I bring all this up by way of preface to this article to illustrate that innovative and imaginative, but not offensive, opera production has always been a bit of a tough sell, even in Germany where one might not expect it as in Italy, France and America where such a thing would be more understandable. Yet even in Arturo Toscanini’s La Scala Opera of the 1920s the fiery director was working to upgrade the state of opera in Italy as well. Several new operas, of which the two most famous were Boito’s Nerone (1924) and Puccini’s Turandot (1926) were scheduled alongside new and, for their time, different productions of more standard repertoire. The brilliant Swiss stage director and lighter Adolphe Appia (1862-1928) was even brought in to create an entirely new stage décor and movement for Wagner’s Siegfried.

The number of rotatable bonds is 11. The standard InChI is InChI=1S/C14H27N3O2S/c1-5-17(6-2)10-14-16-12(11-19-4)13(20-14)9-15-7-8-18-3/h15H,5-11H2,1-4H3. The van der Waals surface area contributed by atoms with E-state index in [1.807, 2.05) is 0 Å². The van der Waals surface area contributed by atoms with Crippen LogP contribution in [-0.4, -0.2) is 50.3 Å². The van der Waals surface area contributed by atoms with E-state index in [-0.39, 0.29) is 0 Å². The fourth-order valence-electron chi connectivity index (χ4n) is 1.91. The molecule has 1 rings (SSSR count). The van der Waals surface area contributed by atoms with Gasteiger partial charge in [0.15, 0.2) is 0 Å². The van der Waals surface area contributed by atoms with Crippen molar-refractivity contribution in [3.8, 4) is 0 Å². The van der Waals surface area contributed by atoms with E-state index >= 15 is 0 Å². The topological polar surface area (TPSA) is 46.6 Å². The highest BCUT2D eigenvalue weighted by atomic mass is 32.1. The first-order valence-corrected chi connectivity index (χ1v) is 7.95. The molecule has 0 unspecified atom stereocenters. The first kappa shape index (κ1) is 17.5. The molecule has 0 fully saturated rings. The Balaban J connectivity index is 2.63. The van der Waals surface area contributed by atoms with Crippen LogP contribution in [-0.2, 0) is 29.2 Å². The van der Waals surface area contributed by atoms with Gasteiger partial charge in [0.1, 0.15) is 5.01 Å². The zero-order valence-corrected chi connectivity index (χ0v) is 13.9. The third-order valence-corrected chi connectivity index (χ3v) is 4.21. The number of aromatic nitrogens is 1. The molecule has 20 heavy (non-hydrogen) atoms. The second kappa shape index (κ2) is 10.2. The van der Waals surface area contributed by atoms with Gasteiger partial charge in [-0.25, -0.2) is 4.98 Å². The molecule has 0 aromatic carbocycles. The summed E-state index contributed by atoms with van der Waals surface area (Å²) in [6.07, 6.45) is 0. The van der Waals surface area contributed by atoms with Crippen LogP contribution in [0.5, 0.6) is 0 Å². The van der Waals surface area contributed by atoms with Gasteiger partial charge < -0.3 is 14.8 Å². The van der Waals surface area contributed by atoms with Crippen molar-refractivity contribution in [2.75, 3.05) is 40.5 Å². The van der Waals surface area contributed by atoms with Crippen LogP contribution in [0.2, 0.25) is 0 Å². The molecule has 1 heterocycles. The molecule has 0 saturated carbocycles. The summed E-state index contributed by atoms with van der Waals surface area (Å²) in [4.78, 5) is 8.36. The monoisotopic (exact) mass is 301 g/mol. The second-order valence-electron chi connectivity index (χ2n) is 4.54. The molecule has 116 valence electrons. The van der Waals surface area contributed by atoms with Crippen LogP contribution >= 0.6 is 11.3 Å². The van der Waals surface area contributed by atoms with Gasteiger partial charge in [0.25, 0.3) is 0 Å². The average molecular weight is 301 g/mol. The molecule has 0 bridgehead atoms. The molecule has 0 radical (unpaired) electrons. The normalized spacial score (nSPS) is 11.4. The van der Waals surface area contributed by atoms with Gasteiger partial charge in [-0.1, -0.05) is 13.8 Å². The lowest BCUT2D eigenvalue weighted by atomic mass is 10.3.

Unfortunately a combination of events, circumstances and public tastes changed in the ensuing two decades to bring this sort of innovation not only to a halt but to virtually eradicate it. The most obvious obstructions to progress were the rise of Nazi and Fascist dictators in Europe, whose tastes were reactionary and who, by conquering nearly all of Western Europe, imposed their wills on operatic production as well as on developing musical tastes. More modern operas were as distasteful to them as were more modern concert and chamber works. The same aesthetic was pushed by the Communist dictator Stalin. But the real obstacle to innovation, realism, surrealism or just a more acceptably dramatic approach to opera was the segment of the public that patronized such an expensive and exotic form of theatre. When one reads of the “public” (meaning the wealthy opera patrons) outcry against such now-acknowledged major steps forward in operatic art as Pelléas et Mélisande, Salome and especially Elektra, one realizes just how much power they had to force things to remain status quo. At the end of the world premiere of Elektra, Richard Strauss reportedly turned to his audience after the last note of the opera had sounded and said, “Well, that was fun!” to which his shocked listeners just sat there, not even applauding. The great contralto Ernestine Schumann-Heink, who Strauss went out of his way to hire as Klytaemnestra, told him afterwards that she considered the whole enterprise a waste of her time and that she had no intention of singing it again—which she didn’t. Although it is now considered a masterpiece, Elektra almost ruined Strauss’ career at the time. He responded to this by writing his most tonal and accessible opera, Der Rosenkavalier, as his next foray in the field, and thereafter never again retraced his steps back to his two early masterpieces.